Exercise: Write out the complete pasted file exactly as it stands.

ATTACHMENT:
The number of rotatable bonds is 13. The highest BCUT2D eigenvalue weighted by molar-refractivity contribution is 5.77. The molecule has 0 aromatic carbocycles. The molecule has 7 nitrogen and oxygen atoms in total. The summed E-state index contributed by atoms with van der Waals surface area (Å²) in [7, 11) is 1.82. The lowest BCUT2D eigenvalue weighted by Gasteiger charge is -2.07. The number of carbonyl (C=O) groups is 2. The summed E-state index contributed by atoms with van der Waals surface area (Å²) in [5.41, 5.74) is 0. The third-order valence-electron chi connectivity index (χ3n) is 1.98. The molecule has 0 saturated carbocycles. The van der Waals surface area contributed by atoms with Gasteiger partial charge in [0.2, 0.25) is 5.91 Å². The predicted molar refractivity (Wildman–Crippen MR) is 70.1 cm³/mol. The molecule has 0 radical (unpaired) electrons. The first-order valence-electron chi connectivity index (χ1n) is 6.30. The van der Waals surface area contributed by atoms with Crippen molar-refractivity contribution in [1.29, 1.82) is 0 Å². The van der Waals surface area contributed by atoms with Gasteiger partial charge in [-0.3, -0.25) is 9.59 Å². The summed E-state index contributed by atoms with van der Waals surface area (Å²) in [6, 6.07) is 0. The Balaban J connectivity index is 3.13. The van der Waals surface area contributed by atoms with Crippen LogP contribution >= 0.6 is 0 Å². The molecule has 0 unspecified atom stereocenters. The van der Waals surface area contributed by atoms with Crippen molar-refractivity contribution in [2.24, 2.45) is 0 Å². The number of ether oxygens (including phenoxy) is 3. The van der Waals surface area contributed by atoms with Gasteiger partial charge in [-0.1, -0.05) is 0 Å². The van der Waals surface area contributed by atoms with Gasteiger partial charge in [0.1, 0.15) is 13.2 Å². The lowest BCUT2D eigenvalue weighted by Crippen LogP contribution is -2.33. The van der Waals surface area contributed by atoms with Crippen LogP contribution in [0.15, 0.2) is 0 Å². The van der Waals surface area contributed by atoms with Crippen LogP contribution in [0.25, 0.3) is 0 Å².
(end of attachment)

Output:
The number of rotatable bonds is 13. The highest BCUT2D eigenvalue weighted by molar-refractivity contribution is 5.77. The molecule has 0 aromatic carbocycles. The molecule has 7 nitrogen and oxygen atoms in total. The summed E-state index contributed by atoms with van der Waals surface area (Å²) in [7, 11) is 1.82. The lowest BCUT2D eigenvalue weighted by Gasteiger charge is -2.07. The number of carbonyl (C=O) groups is 2. The summed E-state index contributed by atoms with van der Waals surface area (Å²) in [5.41, 5.74) is 0. The third-order valence-electron chi connectivity index (χ3n) is 1.98. The molecule has 0 saturated carbocycles. The van der Waals surface area contributed by atoms with Gasteiger partial charge in [0.2, 0.25) is 5.91 Å². The predicted molar refractivity (Wildman–Crippen MR) is 70.1 cm³/mol. The molecule has 0 radical (unpaired) electrons. The first-order valence-electron chi connectivity index (χ1n) is 6.30. The van der Waals surface area contributed by atoms with Crippen molar-refractivity contribution in [1.29, 1.82) is 0 Å². The van der Waals surface area contributed by atoms with Gasteiger partial charge in [-0.3, -0.25) is 9.59 Å². The summed E-state index contributed by atoms with van der Waals surface area (Å²) in [6, 6.07) is 0. The Balaban J connectivity index is 3.13. The van der Waals surface area contributed by atoms with Crippen LogP contribution >= 0.6 is 0 Å². The molecule has 0 unspecified atom stereocenters. The van der Waals surface area contributed by atoms with Crippen molar-refractivity contribution in [2.24, 2.45) is 0 Å². The number of ether oxygens (including phenoxy) is 3. The van der Waals surface area contributed by atoms with Gasteiger partial charge in [-0.1, -0.05) is 0 Å². The van der Waals surface area contributed by atoms with Gasteiger partial charge in [0.1, 0.15) is 13.2 Å². The lowest BCUT2D eigenvalue weighted by Crippen LogP contribution is -2.33. The van der Waals surface area contributed by atoms with Crippen LogP contribution in [0.15, 0.2) is 0 Å². The van der Waals surface area contributed by atoms with Crippen LogP contribution in [0.25, 0.3) is 0 Å².